“The renovation cost well over $5 million and took more than three years to finish—they certainly didn’t do this to sell it,” commented Sotheby’s International Realty broker Gabriele Devlin. We were standing in the entrance gallery of 165 Columbia Heights, a space illuminated by late-summer sun pouring through the enormous circular skylight at the top of the stairs—one of the many gracious touches the current owners added.
The owners bought the 1860s carriage house on Brooklyn Heights’ premiere strip three years ago for $4.1 million and set about taking the quaint if utilitarian Jehovah’s Witness property from cute to haute about as fast the hobbled clip of a Landmarks Preservation Commission-approved renovation allows.
Such was their attention to detail that when they found that the historic brick had crumbled beneath the workaday gray stucco facade, they tracked down historically appropriate brick from an Ohio brewery. The third-floor addition, meanwhile, which includes the master bedroom, master bath, dressing room and roof terrace, is cleverly hidden from the street so as not to disturb the sightline.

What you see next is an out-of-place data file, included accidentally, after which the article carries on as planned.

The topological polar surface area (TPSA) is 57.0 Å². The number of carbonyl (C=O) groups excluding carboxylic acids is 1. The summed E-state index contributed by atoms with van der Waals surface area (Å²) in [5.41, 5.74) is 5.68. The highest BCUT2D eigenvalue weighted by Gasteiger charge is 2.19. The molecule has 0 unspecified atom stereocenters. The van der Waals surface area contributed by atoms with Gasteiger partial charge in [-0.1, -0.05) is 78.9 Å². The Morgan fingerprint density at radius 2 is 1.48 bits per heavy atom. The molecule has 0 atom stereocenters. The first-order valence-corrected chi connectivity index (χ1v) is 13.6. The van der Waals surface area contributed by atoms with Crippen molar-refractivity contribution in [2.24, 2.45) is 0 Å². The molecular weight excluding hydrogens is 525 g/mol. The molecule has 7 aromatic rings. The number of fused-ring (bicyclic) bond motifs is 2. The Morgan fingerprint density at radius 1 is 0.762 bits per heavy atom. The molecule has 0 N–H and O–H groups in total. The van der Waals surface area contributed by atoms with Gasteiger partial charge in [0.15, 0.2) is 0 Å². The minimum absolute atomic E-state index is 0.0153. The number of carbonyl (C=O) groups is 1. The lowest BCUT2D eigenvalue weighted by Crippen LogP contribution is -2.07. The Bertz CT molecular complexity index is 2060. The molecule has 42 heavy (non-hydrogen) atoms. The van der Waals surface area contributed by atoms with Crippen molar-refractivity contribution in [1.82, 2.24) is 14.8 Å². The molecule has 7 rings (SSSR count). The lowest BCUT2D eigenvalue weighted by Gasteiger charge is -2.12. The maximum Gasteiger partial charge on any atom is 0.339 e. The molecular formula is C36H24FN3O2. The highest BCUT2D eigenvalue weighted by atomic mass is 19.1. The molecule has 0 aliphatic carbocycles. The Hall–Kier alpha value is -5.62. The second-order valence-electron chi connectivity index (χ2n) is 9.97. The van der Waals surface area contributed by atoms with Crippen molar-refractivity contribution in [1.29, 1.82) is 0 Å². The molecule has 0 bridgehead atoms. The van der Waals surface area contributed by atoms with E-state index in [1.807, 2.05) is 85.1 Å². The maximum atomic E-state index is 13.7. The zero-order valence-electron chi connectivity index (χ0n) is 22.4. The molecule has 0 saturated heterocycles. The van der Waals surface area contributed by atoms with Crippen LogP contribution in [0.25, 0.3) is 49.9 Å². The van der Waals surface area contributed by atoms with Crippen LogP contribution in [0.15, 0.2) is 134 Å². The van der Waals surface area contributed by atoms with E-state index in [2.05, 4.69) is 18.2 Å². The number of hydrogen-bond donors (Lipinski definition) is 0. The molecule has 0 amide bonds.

Indeed, the interior of the 26-by-80-foot, four-bedroom home has been so thoroughly overhauled—there were few historic details left to preserve—that a visitor might be forgiven for thinking oneself in new construction amid all the unblemished finishes: wide-plank smoked-oak floors, custom built-ins, a colossal chef’s kitchen and light fixtures by Lindsey Adelman and Holly Hunt. Even the skylights are designed to shut themselves if left open during a rainstorm.
Such pristineness surely owes something to the fact that the sellers never actually moved in. Planning to relocate from San Francisco to New York, they moved to London instead a few months before the renovation was completed. But given that the $9.95 million property has already found a buyer—Ms. Devlin told us that the second person to see it signed a contract—it’s unlikely that the carriage house will suffer a lonely fate much longer. There’s even space for a few horses in the three-car garage.